Belarus strongman orders army to defend borders ahead of protests

Belarus strongman orders army to defend borders ahead of protests

Belarusian President Alexander Lukashenko speaks during a meeting with the leadership of power structures and law enforcement in Minsk, Belarus, Friday, Aug. 21, 2020.

Meanwhile, traditional ally Russian Federation, issued its strongest comments yet aimed at opposition candidate Sviatlana Tsikhanouskaya.

Video on Sunday showed him getting off his helicopter with a Kalashnikov automatic rifle.

Protesters, many wearing and waving the opposition's colors of red and white, chanted "freedom" and "we will not forget, we will not forgive" as they walked in the Minsk city center.

More than 100,000 protesters met in Minsk on Sunday and took over 17 acres in the massive Independence Square, marking an unprecedented gathering for Belarus, which is home to 9.5 million people, and is a sign that government efforts to intimidate the opposition were falling short.

Mr. Lukashenko has also dismissed all opposition to his reign throughout his time in office as well as the country's declining economy.

The opposition said two members of its Coordination Council were detained on Monday: Sergei Dylevsky, a tractor plant worker who has come to prominence as a strike leader and Olga Kovalkova, a member of Tikhanovskaya's staff.

There is a lot of fake news about the current situation in Belarus, especially the actions of the riot police, Belarus President Aleksandr Lukashenko said as he attended a rally in Grodno on 22 August, BelTA has learned.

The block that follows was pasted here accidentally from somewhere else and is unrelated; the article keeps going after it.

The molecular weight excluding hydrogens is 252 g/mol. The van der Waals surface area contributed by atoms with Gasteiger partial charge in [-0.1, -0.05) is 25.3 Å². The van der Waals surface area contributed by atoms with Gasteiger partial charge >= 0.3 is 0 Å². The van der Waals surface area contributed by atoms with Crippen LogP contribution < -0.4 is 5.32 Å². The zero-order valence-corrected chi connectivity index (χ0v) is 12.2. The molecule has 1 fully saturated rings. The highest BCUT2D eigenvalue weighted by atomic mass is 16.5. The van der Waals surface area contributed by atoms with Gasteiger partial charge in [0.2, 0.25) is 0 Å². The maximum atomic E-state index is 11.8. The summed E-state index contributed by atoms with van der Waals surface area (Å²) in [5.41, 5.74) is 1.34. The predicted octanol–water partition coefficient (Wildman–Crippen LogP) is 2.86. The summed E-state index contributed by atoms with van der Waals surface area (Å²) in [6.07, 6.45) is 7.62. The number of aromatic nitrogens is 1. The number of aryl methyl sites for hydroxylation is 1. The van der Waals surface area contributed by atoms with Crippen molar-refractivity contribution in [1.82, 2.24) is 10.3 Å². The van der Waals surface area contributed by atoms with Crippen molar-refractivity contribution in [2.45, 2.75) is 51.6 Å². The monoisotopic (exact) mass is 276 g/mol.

Several other council members, including Belarus' most famous writer, Svetlana Alexievich, who won the 2015 Nobel Prize in literature, have been summoned for questioning over the protests in an apparent attempt by authorities to intimidate them.

Looming overhead, a video by state media showed Lukashenko flying in a helicopter over the protests, before landing at his residence clad in body armor with a rifle in hand.

The report's figures, based on data collected by US-backed civic youth organization Zubr "Bizon" and Chestniye Lyudi ('Honest People'), an election monitoring group established by a group of programmers, showed opposition candidate Svetlana Tikhanovskaya securing 25.4 percent of the vote, rather than the 10.12 percent as reported by Belarus's election commission.

Last week, Lukashenko's warned the council, which was set up by opposition activists to negotiate a transition of power, that it could face criminal accusations for creating what he described as a parallel government. "The main goal is a new election", she said.

U.S. Deputy Secretary of State Stephen Biegun will visit Lithuania as part of a trip next week that will also include a stop in Russian Federation for talks on the election fallout.

The European Union's top diplomat, Mr Josep Borrell, warned yesterday that Belarus should not be allowed to become a "second Ukraine" and said it was necessary to deal with President Lukashenko. "We can not joke", Mr Lukashenko said.

The two are also members of the coordinating council that Tikhanovskaya has formed for dialog with the regime.

Prior to the protest, the country's Ministry of Defense issued a strongly-worded statement vowing to take control of national monuments to protect them from demonstrators.

Lukashenko has called demonstrators "rats".

"We think it's very unusual when someone who heads a country allows himself to run about in very odd clothing, with a very odd weapon in the center of Minsk", she said.

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